Shreyas Jani

I'm a web designer & software engineer based out of Mumbai.

I write about technology & love documenting the world around me through photography.

Spotting the Sunspots

10 June 2020

Originally published: 2013/10/16

Last morning was pretty unusual for me. I was torn between assignment submissions and a test and was feeling pretty dead bang in the morning. The weather was unusually foggy for this time of the year and as the day advanced towards noon, it rained heavily.

While I was writing the assignment, I glanced at the wall clock which read 7:25 am. It was still dark outside, with no sight of the sun in the sky. I got up from my chair and went towards the window and saw thick clouds surrounding the sun. I generally avoid looking directly towards the sun when it is a bit too harsh in the morning, but today, I could just look at it as if it were a full moon in the night sky. Quickly grabbed my camera and clicked a series of pictures, all of them but the one below marred by the presence of the clouds.

In the evening I checked what I had captured and upon close examination, I found I had captured the sun with it's Sunspots.

Sunspots are temporary phenomena on the photosphere of the Sun that appear visibly as dark spots compared to surrounding regions. They are caused by intense magnetic activity, which inhibits convection by an effect comparable to the eddy current brake, forming areas of reduced surface temperature. They usually appear as pairs, with each sunspot having the opposite magnetic pole to the other. Although they are at temperatures of roughly 3000–4500 K (2700–4200 °C), the contrast with the surrounding material at about 5,780 K (5,500 °C)leaves them clearly visible as dark spots, as the luminous intensity of a heated black body (closely approximated by the photosphere) is a function of temperature to the fourth power. If the sunspot were isolated from the surrounding photosphere it would be brighter than the Moon. Sunspots expand and contract as they move across the surface of the Sun and can be as small as 16 kilometers (10 mi) and as large as 160,000 kilometers (100,000 mi) in diameter, making the larger ones visible from Earth without the aid of a telescope.[5] They may also travel at relative speeds (“proper motions”) of a few hundred meters per second when they first emerge onto the solar photosphere. Manifesting intense magnetic activity, sunspots host secondary phenomena such as coronal loops (prominences) and reconnection events. Most solar flares and coronal mass ejections originate in magnetically active regions around visible sunspot groupings. Similar phenomena indirectly observed onstars are commonly called starspots and both light and dark spots have been measured.~ Wikipedia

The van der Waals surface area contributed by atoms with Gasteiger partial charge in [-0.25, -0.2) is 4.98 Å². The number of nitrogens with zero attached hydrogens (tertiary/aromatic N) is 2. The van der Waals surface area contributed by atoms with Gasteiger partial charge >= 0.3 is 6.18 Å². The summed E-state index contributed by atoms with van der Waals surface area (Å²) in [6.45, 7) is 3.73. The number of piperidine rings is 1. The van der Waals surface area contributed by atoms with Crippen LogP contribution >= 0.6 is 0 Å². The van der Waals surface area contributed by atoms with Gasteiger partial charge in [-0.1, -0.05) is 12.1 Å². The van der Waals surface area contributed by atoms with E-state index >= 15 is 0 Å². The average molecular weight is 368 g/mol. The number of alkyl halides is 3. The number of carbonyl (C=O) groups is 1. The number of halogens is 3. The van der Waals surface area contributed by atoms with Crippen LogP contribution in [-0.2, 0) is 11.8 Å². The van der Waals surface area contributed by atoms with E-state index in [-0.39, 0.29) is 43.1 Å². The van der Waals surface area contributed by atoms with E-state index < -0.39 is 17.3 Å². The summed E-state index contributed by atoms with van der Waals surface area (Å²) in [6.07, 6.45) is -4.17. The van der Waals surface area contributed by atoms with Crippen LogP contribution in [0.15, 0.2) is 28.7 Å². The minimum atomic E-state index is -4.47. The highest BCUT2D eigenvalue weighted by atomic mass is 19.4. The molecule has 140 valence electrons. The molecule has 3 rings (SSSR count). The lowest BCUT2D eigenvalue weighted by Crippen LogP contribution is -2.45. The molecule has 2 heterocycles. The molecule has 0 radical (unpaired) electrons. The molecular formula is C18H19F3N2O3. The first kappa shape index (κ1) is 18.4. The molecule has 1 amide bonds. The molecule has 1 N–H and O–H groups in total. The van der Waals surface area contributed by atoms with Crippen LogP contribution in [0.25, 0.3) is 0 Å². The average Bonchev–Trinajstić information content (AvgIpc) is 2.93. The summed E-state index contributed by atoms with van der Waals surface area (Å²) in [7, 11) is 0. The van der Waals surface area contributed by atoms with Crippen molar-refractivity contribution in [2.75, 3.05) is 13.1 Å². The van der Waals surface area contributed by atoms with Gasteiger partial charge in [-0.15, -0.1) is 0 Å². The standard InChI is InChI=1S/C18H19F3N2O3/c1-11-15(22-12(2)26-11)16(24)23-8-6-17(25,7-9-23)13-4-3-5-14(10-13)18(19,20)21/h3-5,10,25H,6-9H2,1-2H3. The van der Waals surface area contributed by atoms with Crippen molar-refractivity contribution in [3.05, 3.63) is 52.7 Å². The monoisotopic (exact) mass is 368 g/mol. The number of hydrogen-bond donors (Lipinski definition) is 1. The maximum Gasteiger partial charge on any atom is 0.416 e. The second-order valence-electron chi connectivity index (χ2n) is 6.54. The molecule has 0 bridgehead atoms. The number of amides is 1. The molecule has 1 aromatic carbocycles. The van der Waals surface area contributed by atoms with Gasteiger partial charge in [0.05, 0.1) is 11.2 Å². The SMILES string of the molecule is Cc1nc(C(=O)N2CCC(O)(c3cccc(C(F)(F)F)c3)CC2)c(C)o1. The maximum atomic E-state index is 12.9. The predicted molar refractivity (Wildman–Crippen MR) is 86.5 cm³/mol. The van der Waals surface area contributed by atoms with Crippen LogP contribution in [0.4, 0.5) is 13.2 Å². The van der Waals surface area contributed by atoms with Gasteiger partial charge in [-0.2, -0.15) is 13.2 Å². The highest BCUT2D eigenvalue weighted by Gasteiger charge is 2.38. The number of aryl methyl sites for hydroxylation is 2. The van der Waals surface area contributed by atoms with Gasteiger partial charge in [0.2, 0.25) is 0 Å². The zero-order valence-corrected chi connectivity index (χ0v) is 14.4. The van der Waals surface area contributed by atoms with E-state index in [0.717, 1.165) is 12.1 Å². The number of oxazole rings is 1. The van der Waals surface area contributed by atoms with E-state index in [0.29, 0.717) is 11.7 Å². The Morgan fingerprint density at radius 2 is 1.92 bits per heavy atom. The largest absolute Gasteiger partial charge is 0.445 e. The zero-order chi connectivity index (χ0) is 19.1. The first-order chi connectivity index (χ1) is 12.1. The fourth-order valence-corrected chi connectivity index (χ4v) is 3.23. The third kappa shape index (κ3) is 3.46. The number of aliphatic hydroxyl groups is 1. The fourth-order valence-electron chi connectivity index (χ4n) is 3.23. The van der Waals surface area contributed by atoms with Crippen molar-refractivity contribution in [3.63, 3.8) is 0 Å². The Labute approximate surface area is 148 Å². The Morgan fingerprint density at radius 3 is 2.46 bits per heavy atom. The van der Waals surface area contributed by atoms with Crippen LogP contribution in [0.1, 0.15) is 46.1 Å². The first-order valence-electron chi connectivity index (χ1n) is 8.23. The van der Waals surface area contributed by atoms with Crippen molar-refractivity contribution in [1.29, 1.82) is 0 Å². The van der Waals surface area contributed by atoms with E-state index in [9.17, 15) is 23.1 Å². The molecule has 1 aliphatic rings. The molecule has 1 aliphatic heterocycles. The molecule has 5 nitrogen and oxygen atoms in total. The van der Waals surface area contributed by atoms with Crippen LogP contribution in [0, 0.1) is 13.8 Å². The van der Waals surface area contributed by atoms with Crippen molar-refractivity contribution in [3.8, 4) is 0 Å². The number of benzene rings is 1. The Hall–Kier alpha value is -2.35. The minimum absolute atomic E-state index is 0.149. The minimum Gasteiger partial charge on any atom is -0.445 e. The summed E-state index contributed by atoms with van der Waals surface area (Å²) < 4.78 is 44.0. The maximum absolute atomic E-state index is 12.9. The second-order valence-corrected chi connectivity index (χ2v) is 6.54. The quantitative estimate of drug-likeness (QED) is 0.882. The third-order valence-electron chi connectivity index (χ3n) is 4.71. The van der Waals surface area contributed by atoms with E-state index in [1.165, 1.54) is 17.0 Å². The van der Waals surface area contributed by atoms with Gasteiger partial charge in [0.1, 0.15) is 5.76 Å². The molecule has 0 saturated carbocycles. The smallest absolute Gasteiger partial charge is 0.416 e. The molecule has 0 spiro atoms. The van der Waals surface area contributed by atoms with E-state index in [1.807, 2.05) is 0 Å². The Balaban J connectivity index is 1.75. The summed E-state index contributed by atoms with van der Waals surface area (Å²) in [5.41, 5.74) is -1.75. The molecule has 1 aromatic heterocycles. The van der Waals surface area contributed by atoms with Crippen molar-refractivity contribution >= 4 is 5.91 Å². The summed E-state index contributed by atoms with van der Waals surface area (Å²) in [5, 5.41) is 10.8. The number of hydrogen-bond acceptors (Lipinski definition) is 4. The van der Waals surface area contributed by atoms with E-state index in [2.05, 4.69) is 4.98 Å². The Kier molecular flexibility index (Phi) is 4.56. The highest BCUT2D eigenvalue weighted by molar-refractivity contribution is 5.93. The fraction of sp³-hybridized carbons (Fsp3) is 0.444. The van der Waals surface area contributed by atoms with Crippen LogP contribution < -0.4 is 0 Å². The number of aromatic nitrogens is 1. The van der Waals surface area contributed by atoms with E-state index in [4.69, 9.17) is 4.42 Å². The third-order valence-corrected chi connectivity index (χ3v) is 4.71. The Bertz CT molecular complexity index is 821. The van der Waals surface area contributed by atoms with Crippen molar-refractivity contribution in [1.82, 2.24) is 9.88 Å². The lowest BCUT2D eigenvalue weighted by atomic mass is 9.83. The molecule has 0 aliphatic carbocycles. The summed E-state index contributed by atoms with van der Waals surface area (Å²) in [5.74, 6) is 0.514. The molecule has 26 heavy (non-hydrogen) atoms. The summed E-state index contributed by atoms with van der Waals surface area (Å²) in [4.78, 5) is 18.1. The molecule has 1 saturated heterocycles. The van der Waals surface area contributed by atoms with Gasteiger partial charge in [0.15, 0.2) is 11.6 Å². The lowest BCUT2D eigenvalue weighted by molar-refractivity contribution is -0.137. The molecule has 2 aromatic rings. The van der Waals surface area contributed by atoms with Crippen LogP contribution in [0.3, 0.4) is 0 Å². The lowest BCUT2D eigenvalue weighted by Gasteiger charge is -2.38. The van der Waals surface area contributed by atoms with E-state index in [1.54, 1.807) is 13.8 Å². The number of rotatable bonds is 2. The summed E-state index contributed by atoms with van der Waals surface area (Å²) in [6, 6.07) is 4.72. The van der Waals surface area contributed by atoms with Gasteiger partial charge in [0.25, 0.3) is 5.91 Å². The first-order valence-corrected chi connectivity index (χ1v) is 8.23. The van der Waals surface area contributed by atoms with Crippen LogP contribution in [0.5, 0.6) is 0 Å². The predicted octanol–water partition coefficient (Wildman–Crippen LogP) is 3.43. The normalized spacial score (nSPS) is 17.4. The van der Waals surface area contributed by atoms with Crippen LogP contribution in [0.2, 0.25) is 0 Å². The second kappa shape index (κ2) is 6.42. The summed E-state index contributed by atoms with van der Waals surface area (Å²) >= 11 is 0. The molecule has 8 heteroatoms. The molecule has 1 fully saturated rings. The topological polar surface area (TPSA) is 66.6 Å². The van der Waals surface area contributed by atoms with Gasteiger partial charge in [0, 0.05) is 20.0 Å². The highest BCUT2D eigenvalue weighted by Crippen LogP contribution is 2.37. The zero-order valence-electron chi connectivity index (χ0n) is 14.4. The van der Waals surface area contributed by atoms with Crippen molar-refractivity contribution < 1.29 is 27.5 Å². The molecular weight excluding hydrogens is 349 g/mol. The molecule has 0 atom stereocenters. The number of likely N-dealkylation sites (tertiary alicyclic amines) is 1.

I wish I had a larger sensor DSLR and those telephoto lenses came cheap, but I am happy with the image my point & shoot managed to make. Have a nice day.

P.S. My camera comes with an EVF (Electronic Viewfinder) as opposed to the OVF (Optical Viewfinder) on high end cameras and DSLR’s. Do not use the OVF to compose the shot. Use your camera’s LCD screen instead.